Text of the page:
Hipsters as Marketing Material: Billyburg’s Condos Confront the Incredulous

“People always ask about the development across the street,” broker Kevin Ferrara said, gesturing toward an empty lot out the

“People always ask about the development across the street,” broker Kevin Ferrara said, gesturing toward an empty lot out the window of a first-floor condo at 29 South Third Street in Williamsburg. “So I’m going to tell you.”

The lot, overgrown with weeds and rimmed by a chain-link fence with a barbed-wire coil, formerly contained part of the Domino sugar refinery. The “development,” which was approved by City Planning earlier this month, and which is slated to take 10 years to complete, will be a luxury residential building, much like the others springing up around Williamsburg’s north side.

The neighborhood is not beautiful. It seems to enjoy the worst of two worlds, either old and run-down or new and, as mortgage loan officer Mark Friedman said, “cookie-cutter.” Still, people want to move there. For some, it’s the only place they want to be.

In a $749,000 two-bedroom at 125 North 10th Street, broker Stefani Shock prepared for a six-hour open house. The new condo development is selling well, she said. Her firm is closing about six apartments a month. “We’re at the finish line,” she said.

Ms. Shock described prospective buyers in Williamsburg as “artists with a budget”—but apparently not a huge budget. “For people who want space but can’t afford Manhattan, this is the default neighborhood,” she said. Does that mean they’re settling for less?

“I mean ‘default’ in a good way.”

Some see Williamsburg as a second best. Ayelet Levron, 33, a software developer from Israel, who now lives in Astoria, looked at a $575,000 two-bedroom at 5 Roebling Street. She aims to save money. “It’s not Manhattan, but it’s close,” she said of the neighborhood. “You can get much more here.”

But Ms. Levron may be an exception. Prices, which aren’t actually that low, are not the neighborhood’s main draw.

Steve Leven, 42, and his wife Mira Trezza, 35, wandered around a $610,000 two-bedroom at 268 Wythe Avenue. Mr. Leven, the owner and founder of Irving Farm Coffee, who has lived in New York City for 20 years and now makes his home in the West Village, isn’t looking outside Williamsburg.

“It’s close to the subway, a little industrial,” he said of the neighborhood. “We really like the energy, the wide-open spaces.”

Ms. Trezza, who hails from Bulgaria and works with Mr. Leven at Irving Farm Coffee, corrected him.

“We like the hipsters,” she said.

Mr. Leven rolled his eyes. But Ms. Trezza was on to something. It’s the residents, and not much else, that make north Williamsburg a desirable (or undesirable) community.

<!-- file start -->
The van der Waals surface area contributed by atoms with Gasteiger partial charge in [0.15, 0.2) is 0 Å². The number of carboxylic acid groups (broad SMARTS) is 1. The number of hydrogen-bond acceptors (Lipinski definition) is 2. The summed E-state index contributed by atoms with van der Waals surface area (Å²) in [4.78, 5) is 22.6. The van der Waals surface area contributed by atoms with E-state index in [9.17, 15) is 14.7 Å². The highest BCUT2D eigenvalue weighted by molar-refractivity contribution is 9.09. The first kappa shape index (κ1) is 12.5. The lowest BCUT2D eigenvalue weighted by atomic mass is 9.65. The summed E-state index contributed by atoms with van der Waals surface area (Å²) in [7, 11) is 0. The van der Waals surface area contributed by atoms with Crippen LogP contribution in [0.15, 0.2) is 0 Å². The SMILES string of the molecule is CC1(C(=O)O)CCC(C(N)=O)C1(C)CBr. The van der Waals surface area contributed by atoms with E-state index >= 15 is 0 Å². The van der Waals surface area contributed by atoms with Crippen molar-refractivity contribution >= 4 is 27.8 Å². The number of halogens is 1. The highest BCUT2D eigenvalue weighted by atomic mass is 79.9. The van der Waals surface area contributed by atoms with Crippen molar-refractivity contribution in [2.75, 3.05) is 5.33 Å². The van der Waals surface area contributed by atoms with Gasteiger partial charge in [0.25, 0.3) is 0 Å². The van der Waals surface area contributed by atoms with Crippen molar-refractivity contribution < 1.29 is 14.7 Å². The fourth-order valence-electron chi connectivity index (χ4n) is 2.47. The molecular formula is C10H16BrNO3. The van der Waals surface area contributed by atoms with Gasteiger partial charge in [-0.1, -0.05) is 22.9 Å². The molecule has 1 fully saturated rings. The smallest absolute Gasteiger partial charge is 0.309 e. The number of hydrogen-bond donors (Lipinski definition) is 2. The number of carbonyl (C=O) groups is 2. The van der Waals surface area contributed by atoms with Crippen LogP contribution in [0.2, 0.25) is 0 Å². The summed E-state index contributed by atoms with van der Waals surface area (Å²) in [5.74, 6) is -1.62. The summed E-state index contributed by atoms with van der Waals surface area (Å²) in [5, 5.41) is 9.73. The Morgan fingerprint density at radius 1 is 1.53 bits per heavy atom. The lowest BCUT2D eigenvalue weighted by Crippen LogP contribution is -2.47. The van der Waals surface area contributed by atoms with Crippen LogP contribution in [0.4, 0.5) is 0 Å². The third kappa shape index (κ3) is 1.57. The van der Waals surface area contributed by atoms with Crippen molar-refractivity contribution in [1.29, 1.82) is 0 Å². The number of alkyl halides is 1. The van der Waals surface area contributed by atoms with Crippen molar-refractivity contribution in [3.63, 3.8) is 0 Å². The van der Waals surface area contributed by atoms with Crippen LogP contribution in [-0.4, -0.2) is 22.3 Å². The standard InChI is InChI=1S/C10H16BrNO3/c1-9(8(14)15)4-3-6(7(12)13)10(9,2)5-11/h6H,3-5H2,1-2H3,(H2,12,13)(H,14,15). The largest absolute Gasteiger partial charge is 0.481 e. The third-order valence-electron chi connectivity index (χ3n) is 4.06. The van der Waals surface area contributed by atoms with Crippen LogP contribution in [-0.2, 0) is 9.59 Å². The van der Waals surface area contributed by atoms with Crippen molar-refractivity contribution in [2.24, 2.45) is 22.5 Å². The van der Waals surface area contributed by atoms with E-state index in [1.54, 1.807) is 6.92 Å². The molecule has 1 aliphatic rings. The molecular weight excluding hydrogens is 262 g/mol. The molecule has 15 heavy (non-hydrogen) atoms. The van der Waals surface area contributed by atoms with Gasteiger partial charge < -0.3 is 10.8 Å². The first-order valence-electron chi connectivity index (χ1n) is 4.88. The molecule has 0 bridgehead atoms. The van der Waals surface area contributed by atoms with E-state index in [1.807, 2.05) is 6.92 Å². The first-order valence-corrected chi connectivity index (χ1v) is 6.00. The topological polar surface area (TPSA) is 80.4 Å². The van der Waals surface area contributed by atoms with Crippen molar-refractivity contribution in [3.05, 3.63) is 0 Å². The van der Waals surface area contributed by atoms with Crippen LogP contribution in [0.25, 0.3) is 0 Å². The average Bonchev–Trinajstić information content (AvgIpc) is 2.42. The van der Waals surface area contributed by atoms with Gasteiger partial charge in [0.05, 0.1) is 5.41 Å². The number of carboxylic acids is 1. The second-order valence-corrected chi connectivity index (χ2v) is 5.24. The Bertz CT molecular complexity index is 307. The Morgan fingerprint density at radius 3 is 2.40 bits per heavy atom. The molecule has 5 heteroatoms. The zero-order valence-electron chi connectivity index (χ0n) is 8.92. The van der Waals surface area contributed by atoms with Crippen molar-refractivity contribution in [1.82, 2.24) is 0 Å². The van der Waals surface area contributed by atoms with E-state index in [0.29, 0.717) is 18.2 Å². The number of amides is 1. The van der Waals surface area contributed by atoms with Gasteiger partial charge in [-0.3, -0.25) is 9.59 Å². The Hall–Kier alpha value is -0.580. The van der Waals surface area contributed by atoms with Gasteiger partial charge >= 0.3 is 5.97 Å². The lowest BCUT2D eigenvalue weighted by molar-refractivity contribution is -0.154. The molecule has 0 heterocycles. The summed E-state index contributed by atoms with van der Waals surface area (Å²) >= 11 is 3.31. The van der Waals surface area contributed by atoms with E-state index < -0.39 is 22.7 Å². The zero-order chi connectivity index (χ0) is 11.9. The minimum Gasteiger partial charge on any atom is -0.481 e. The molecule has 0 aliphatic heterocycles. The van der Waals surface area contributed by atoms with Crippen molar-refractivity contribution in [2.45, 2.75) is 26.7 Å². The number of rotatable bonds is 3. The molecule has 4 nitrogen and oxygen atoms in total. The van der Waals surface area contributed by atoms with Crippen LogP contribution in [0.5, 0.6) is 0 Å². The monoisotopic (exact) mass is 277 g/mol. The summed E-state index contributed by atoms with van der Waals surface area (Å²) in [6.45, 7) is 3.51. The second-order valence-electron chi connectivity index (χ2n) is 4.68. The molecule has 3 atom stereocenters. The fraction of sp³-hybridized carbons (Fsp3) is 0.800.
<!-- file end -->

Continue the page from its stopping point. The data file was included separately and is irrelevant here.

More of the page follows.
Down Wythe Avenue, the sound of vuvuzela horns spilled out to the sidewalk from Zebulon, a bar where several dozen Billyburgers sat, stood or perched in front of a television showing the Brazil-Cote d’Ivoire soccer game. It was still the first half, and Brazil led with one goal. Lucio, the Brazil team captain, took a dramatic dive.

The onlookers jeered. “Oh, pobrecito!” someone shouted.

Farther north, on Bedford Avenue near McCarren Park, a mustachioed 20-something wearing a blue beanie and snug khaki shorts stood on a ladder and hosed down a building’s brick wall. An older man, passing by, chanced into the crossfire. “Asshole!” he shouted in accented English, chasing the outburst with more obscenities. The kid seemed not to hear.

Back at 29 South Third, Mr. Ferrara showed Ari Shimada, 38, and her husband Atsushi Yokada, 45, a series of one-bedroom condos. Mr. Yokada is a chef at 1 or 8, a Japanese restaurant in Williamsburg, and the couple is moving to Williamsburg from Manhattan to accommodate him. Ms. Shimada doesn’t like the idea of commuting to midtown for her work as an accountant, but she’s open-minded.

“Most likely this is out of our budget, but we just wanted to see,” Ms. Shimada said, standing in a $636,000 one-bedroom.

Williamsburg’s new developments aren’t cheap, and visually they stand out from the landscape. Mr. Friedman, the mortgage officer, greeted prospective buyers at 66 North First Street. He acknowledged that some of his clients are turned off by ultra-modern exteriors but said that when they step inside, “they’re always impressed.”

Alison, a prospective buyer at 5 Roebling, who wouldn’t give her last name, echoed those reservations.

“Everything’s very new. You know, modern condos,” she said, riding the elevator down to the lobby after leaving the open house. “There’s no old buildings. Which is nice, but…” She paused. “It’s just new.”

Outside Vinnie’s pizzeria on Bedford Avenue, a chalkboard advertised vegan slices. The place has been in business since 1960, but the current owners, Jacob Petrera and two of his friends, bought it three years ago and added “specialty slices” to the menu.

“Me and my buddies started doing this in college—trying crazy styles,” Mr. Petrera said. “We bought this place and kind of brought in our own flavors.”

The Observer sampled the vegan “chicken parm” pizza. The chicken, though fake and itself new to the area, was delicious.


Hipsters as Marketing Material: Billyburg’s Condos Confront the Incredulous